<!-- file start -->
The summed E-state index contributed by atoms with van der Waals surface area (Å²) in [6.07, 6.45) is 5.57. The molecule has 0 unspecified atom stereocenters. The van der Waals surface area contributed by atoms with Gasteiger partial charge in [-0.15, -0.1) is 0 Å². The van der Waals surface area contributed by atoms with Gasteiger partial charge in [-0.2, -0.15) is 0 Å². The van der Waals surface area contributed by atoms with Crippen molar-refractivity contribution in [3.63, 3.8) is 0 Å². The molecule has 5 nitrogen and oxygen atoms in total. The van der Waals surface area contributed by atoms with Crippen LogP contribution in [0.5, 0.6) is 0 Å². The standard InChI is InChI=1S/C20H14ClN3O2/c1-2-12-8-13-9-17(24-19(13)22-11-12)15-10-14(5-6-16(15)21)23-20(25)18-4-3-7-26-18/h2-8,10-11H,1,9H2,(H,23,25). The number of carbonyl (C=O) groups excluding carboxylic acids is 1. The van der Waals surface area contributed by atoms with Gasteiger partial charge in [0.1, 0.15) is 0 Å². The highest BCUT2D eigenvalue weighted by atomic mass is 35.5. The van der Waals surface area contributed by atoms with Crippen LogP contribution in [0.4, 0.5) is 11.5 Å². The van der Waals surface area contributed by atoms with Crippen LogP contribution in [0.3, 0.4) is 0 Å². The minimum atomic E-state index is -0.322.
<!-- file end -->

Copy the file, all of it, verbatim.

The summed E-state index contributed by atoms with van der Waals surface area (Å²) in [6.07, 6.45) is 5.57. The molecule has 0 unspecified atom stereocenters. The van der Waals surface area contributed by atoms with Gasteiger partial charge in [-0.15, -0.1) is 0 Å². The van der Waals surface area contributed by atoms with Gasteiger partial charge in [-0.2, -0.15) is 0 Å². The van der Waals surface area contributed by atoms with Crippen molar-refractivity contribution in [3.63, 3.8) is 0 Å². The molecule has 5 nitrogen and oxygen atoms in total. The van der Waals surface area contributed by atoms with Crippen LogP contribution in [0.5, 0.6) is 0 Å². The standard InChI is InChI=1S/C20H14ClN3O2/c1-2-12-8-13-9-17(24-19(13)22-11-12)15-10-14(5-6-16(15)21)23-20(25)18-4-3-7-26-18/h2-8,10-11H,1,9H2,(H,23,25). The number of carbonyl (C=O) groups excluding carboxylic acids is 1. The van der Waals surface area contributed by atoms with Gasteiger partial charge in [0.1, 0.15) is 0 Å². The highest BCUT2D eigenvalue weighted by atomic mass is 35.5. The van der Waals surface area contributed by atoms with Crippen LogP contribution in [0.4, 0.5) is 11.5 Å². The van der Waals surface area contributed by atoms with Crippen LogP contribution in [0.3, 0.4) is 0 Å². The minimum atomic E-state index is -0.322.